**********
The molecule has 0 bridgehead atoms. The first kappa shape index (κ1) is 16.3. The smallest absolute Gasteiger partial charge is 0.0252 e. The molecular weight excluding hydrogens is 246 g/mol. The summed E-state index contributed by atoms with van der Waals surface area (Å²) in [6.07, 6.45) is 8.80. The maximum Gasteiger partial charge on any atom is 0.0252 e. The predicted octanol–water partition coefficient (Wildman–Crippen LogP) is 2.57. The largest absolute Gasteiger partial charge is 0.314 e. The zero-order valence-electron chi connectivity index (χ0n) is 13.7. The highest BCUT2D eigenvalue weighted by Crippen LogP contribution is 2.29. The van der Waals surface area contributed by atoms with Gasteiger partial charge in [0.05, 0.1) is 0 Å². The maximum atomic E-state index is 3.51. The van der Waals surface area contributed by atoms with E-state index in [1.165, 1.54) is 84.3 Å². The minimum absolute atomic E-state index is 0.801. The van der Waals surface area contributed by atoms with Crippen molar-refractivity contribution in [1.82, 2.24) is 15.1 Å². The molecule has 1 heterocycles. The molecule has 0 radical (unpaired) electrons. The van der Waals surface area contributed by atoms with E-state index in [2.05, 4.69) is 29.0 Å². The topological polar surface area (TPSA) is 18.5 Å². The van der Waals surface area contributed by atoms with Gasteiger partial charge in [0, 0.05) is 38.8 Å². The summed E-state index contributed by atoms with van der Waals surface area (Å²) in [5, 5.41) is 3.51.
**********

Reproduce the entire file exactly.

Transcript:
The molecule has 0 bridgehead atoms. The first kappa shape index (κ1) is 16.3. The smallest absolute Gasteiger partial charge is 0.0252 e. The molecular weight excluding hydrogens is 246 g/mol. The summed E-state index contributed by atoms with van der Waals surface area (Å²) in [6.07, 6.45) is 8.80. The maximum Gasteiger partial charge on any atom is 0.0252 e. The predicted octanol–water partition coefficient (Wildman–Crippen LogP) is 2.57. The largest absolute Gasteiger partial charge is 0.314 e. The zero-order valence-electron chi connectivity index (χ0n) is 13.7. The highest BCUT2D eigenvalue weighted by Crippen LogP contribution is 2.29. The van der Waals surface area contributed by atoms with Gasteiger partial charge in [0.05, 0.1) is 0 Å². The maximum atomic E-state index is 3.51. The van der Waals surface area contributed by atoms with E-state index in [1.165, 1.54) is 84.3 Å². The minimum absolute atomic E-state index is 0.801. The van der Waals surface area contributed by atoms with Crippen molar-refractivity contribution in [1.82, 2.24) is 15.1 Å². The molecule has 1 heterocycles. The molecule has 0 radical (unpaired) electrons. The van der Waals surface area contributed by atoms with E-state index in [2.05, 4.69) is 29.0 Å². The topological polar surface area (TPSA) is 18.5 Å². The van der Waals surface area contributed by atoms with Gasteiger partial charge in [0, 0.05) is 38.8 Å². The summed E-state index contributed by atoms with van der Waals surface area (Å²) in [5, 5.41) is 3.51.